The Bureau of Labor Statistics (May 2020) notes that aspiring medical assistants must typically attend a postsecondary education program lasting from one to two years, which includes instruction in subjects such as anatomy and medical terminology. While these steps may vary by certification desired and state of residence, here is one common route to becoming a CMA in the US:


Perhaps the most important step in this process is the completion of high school or the attainment of a GED. At this stage, students should focus on science and math courses that can help prepare them for a CMA career such as biology, chemistry, physics, statistics, algebra, and related electives. It may also be advisable to volunteer at a local clinic or physician’s office as this experience enhances a student’s candidacy for postsecondary school programs and exposes the individual to the rigors of working in a healthcare environment.


While there are no national requirements for a medical assistant’s education, the American Association for Medical Assistants (AAMA) requires that these healthcare professionals complete an approved postsecondary program prior to seeking certification.

Specifically, the AAMA states that “only graduates of medical assisting programs accredited by the Commission on Accreditation of Allied Health Education Programs (CAAHEP) or the Accrediting Bureau of Health Education Schools (ABHES) are eligible to take the CMA (AAMA) certification examination.”

Each of the organizations provides a list of approved programs nationwide. The AAMA states that approved programs generally offer instruction in a wealth of clinical and administrative areas such as human anatomy; medical terminology; pharmacology; first aid; lab techniques; how to administer medicine; coding & insurance processing; record-keeping & accounting; computer competency; and medical law & ethics, to name a few subjects. Additionally, students in these programs typically complete a practicum, an unpaid supervised internship in a healthcare setting.

Alternatively, in August 2019, the AAMA launched a pilot program giving medical assistants another educational pathway to be eligible for the CMA certification exam. This is time-limited which aims to expand access to certification. To qualify, an applicant must submit the proof of the following: completion of a two-semester 560-hour postsecondary medical assisting program accredited by the US Department of Education or the Council for Higher Education Accreditation (CHEA); a minimum of 160 practicum or externship hours or 1,000 hours of medical assisting experience after completing a postsecondary program; and an awards diploma, certificate or associate’s degree.

As well, the postsecondary program curriculum must include courses in anatomy and physiology; pharmacology; infection control; applied mathematics; theory and techniques of intramuscular, intradermal, and subcutaneous injection administration; and theory and techniques of phlebotomy. The cost of documentation review by AAMA is free, but students will have to pay exam fees if they qualify.

Trenholm State Community College

H. Councill Trenholm State Community College offers an associate in applied science degree and a short-term certificate in medical assisting technology. The AAS degree program is accredited by CAAHEP. Combining theoretical instruction with practical application, the program provides students with the necessary knowledge, professionalism, and skills needed for performing effectively as members of the health care team.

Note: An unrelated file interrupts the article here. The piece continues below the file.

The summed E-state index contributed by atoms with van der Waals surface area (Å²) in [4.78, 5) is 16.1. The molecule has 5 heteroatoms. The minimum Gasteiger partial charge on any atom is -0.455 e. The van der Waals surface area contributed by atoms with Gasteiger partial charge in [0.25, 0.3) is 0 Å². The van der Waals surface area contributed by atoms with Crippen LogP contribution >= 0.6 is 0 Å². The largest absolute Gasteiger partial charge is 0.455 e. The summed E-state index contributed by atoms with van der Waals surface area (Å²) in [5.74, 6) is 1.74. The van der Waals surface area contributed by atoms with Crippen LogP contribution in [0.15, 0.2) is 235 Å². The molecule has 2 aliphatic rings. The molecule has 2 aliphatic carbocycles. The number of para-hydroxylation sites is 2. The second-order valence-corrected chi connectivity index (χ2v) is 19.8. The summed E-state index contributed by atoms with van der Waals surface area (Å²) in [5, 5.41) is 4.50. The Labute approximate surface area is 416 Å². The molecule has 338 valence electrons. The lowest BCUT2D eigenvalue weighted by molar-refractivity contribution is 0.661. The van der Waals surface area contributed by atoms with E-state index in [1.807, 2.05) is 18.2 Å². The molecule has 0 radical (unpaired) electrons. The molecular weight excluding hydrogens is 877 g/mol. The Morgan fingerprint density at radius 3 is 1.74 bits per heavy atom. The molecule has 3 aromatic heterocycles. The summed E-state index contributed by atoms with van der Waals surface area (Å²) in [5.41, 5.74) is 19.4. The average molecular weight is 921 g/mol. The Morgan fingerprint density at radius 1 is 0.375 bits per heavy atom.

Graduates will be eligible to take the American Association of Medical Assistants National Certification Examination and the Medical Technologist Examination. After successfully completing these examinations, graduates can earn the title of certified medical assistant or registered medical assistant.

The AAS degree is made up of 74 credits, while the short-term certificate consists of 25 credits. The curriculum explores topics such as introduction to medical document production; medical terminology; medical administrative procedures; management of office emergencies; medical office insurance; and medical assisting theory.

  • Location: Montgomery, AL
  • Accreditation: Commission on Accreditation of Allied Health Education Programs (CAAHEP); Southern Association of Colleges and Schools Commission on Colleges (SACSCOC)
  • Expected Time to Completion: Associate degree (six terms); short term certificate (two terms)
  • Estimated Tuition: 159 per credit

Chattahoochee Valley Community College

Chattahoochee Valley Community College’s associate of applied science program in medical assisting prepares students to perform clinical and administrative tasks to assist physicians in various areas of the medical practice. Graduates of this program will be eligible to sit for the Certified Clinical Medical Assistant (CCMA) exam.

Students will learn about taking and recording medical histories, administering medication, sterilizing instruments, assisting with minor office procedures, and handling patient emergencies. They will also be prepared for other procedures such as obtaining blood samples, performing routine laboratory procedures, updating and filing patient medical records, filling out insurance forms, and arranging for hospital admissions and laboratory services.

Comprising 72 credits, the program includes courses such as medical terminology; principles of biology; medical administrative procedures; cardiopulmonary resuscitation; medical law and ethics; management of office emergencies; medical pharmacology for the medical office; and medical office insurance.

Apart from the AAS degree, Chattahoochee Valley Community College offers several more programs in medical assisting, which include a 30 credit medical assisting short certificate; a 16 credit medical administrative assistant short certificate; a 13 credit electronic health records specialist short certificate; a 4 credit EKG technician program; and a 14 credit phlebotomy short certificate.

  • Location: Phenix City, AL
  • Accreditation: Accrediting Bureau of Health Education Schools (ABHES); Southern Association of Colleges and Schools Commission on Colleges (SACSCOC)